The social media space is hot, and employers want people who can market and sell their brand on Facebook, Twitter, LinkedIn, Pinterest and more. That’s why we’re giving you $50 OFF Mediabistro’s Social Media Marketing Boot Camp. Just use code BRAZEN!
If you’re limiting your search to major job boards like Monster and Indeed, you probably aren’t making much progress. If you’ve filled out more than 25 job applications or if you can’t keep track of how many applications you’ve submitted, which companies you’ve applied to or who you need to follow up with, you probably also suck at applying for jobs.
Lucky for you, we’ve compiled some tips to help you improve your current job search strategy:
1. Do your research
Most industries and cities have niche job boards and communities dedicated to certain areas of the market. For example, the Public Relations Society of America (PRSA) has a job board dedicated to each city where companies looking to hire PR professionals can post their openings. Sometimes these openings are also posted on major job boards like Monster, but sometimes they aren’t.
By researching and finding these niche communities, you can stay tapped into what’s going on in your industry. You’ll have access to different, more targeted job posts and be able to make valuable connections in your specific market. You’ll also have a leg up on the competition by seeing job postings with a more limited audience.
Ask your professional contacts for suggestions if you’re having trouble finding these niche communities. You can also ask if they know of any job opportunities that would be a good fit for you.
2. Slow your roll
While it can be tempting—especially with form applications and fill-in-the-blank fields—to apply for each and every job you come across that seems like a decent fit, don’t do it.
Although it seems like casting a wide net would be a good job-search strategy, what you’re really doing is akin to “spraying and praying.” You can’t possibly keep track of all of those applications, follow up with every hiring manager or do enough research to impress every single company you’ve applied to if your net is 100 companies wide. Instead, you should…
3. Do more research. Yes, MORE
Take the time to look up each company before you apply for their position. See if they have a company culture that you would work well in. Research the name of the hiring manager and look at his or her Twitter feed. Check out client reviews and testimonials. Click around on the website and make sure you like what you see. Look at your social networks and see if you have any connections who work at the organization.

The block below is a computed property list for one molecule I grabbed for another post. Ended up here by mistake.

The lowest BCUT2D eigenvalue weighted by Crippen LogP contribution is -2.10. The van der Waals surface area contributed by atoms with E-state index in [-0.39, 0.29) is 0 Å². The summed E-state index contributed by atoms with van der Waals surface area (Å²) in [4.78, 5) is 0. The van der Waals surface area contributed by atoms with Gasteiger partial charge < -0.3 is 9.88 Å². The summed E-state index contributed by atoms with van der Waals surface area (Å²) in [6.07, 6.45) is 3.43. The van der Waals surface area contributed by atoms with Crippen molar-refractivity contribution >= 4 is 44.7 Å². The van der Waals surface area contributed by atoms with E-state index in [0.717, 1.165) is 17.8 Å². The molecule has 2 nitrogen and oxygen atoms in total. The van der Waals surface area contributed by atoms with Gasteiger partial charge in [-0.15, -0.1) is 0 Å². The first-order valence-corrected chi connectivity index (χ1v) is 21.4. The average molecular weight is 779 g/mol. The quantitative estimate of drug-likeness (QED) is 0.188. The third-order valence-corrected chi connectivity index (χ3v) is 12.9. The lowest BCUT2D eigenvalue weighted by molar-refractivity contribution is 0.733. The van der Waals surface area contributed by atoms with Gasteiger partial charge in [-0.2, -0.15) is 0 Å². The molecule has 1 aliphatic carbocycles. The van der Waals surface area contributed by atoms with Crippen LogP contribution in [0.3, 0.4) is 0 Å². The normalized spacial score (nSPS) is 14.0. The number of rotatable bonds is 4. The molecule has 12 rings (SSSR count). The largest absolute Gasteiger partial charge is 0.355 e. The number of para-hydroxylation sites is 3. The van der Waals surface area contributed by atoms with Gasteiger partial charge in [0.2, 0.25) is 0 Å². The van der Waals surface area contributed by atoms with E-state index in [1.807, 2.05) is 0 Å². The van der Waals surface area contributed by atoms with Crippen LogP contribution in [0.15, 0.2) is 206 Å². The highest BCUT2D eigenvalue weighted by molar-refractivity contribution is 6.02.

Not only will this give you a better idea of what it would be like to work there; you’ll also be able to write a much better and more individualized cover letter explaining to the hiring manager exactly what it was that attracted you to the company. Once you’ve done your research and identified companies and opportunities that seem valuable and desirable, you’re ready to move on.
4. Rank your opportunities
Take a look at the jobs and the research you’ve compiled. Rank the opportunities in terms of companies you’d most like to work for, jobs you’d most like to have and positions for which you’re the most qualified. Pick your top 10. These are the jobs you should apply for, not all 50 of the opportunities you found.
5. Track your applications and follow up
The nice part about niche job sites and learning about openings through your network is that you can learn more about the position than you might on the typical job board. Often, major job boards don’t offer any unique information, like the hiring manager’s name or sometimes even the name of the company.
Because you’re using niche boards and doing extra research, you have access to the information necessary to follow up and track your applications. Once you’ve applied to a job, make sure to note the name and contact information for each hiring manager, what date you submitted the application and what date you told them you would follow up. Mark those dates on your calendar—and then follow through. Keep track of all your communications with a particular manager or company to ensure you’re doing all that you can.
By casting a narrower net, you can focus your time and energy on each job. While your resume is great and shows your work experience, you need to show the employer all sides of you to land the position. This includes follow-through, research and initiative—all of which are possible if you use niche communities and job boards to find your opportunities and really dedicate the time and energy to each application.
Follow these tips, and before you know it, you won’t suck at applying for jobs!
Are you doing enough with each job application? What could you do to follow through after you apply for a job?
Amit De is the CEO and Co-Founder of CareerLeaf, a platform that helps job seekers showcase their skills and talents, search for jobs and track and organize communications all from one place. Connect with Amit and CareerLeaf on Facebook, Twitter and LinkedIn.